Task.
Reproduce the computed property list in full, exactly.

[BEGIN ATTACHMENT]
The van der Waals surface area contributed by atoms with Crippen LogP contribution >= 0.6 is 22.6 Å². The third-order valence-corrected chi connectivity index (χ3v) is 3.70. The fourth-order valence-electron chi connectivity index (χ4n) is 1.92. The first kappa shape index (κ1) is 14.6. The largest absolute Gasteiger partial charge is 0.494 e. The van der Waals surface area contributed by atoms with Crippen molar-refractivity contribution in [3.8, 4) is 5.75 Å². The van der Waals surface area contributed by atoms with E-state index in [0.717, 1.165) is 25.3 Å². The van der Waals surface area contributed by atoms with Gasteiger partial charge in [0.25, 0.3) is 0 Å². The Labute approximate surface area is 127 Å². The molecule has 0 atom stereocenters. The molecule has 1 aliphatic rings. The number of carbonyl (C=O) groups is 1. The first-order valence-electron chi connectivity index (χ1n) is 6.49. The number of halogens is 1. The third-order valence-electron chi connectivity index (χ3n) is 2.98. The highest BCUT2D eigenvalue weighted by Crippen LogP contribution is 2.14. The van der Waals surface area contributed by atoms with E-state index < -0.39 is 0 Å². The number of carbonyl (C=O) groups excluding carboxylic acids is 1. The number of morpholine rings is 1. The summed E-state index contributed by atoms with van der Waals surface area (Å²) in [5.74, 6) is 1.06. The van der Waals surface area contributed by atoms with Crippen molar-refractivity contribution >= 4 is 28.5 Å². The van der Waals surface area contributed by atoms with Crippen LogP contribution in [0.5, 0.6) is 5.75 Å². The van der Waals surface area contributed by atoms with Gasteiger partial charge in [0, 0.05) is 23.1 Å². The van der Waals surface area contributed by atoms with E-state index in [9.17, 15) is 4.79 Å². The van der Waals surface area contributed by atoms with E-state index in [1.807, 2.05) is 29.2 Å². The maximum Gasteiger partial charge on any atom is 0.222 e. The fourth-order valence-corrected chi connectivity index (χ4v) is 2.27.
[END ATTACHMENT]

The van der Waals surface area contributed by atoms with Crippen LogP contribution >= 0.6 is 22.6 Å². The third-order valence-corrected chi connectivity index (χ3v) is 3.70. The fourth-order valence-electron chi connectivity index (χ4n) is 1.92. The first kappa shape index (κ1) is 14.6. The largest absolute Gasteiger partial charge is 0.494 e. The van der Waals surface area contributed by atoms with Crippen molar-refractivity contribution in [3.8, 4) is 5.75 Å². The van der Waals surface area contributed by atoms with E-state index in [0.717, 1.165) is 25.3 Å². The van der Waals surface area contributed by atoms with Gasteiger partial charge in [0.25, 0.3) is 0 Å². The Labute approximate surface area is 127 Å². The molecule has 0 atom stereocenters. The molecule has 1 aliphatic rings. The number of carbonyl (C=O) groups is 1. The first-order valence-electron chi connectivity index (χ1n) is 6.49. The number of halogens is 1. The third-order valence-electron chi connectivity index (χ3n) is 2.98. The highest BCUT2D eigenvalue weighted by Crippen LogP contribution is 2.14. The van der Waals surface area contributed by atoms with E-state index < -0.39 is 0 Å². The number of carbonyl (C=O) groups excluding carboxylic acids is 1. The number of morpholine rings is 1. The summed E-state index contributed by atoms with van der Waals surface area (Å²) in [5.74, 6) is 1.06. The van der Waals surface area contributed by atoms with Crippen molar-refractivity contribution >= 4 is 28.5 Å². The van der Waals surface area contributed by atoms with Crippen LogP contribution in [0.5, 0.6) is 5.75 Å². The van der Waals surface area contributed by atoms with Gasteiger partial charge in [0, 0.05) is 23.1 Å². The van der Waals surface area contributed by atoms with E-state index in [9.17, 15) is 4.79 Å². The van der Waals surface area contributed by atoms with E-state index in [1.807, 2.05) is 29.2 Å². The maximum Gasteiger partial charge on any atom is 0.222 e. The fourth-order valence-corrected chi connectivity index (χ4v) is 2.27.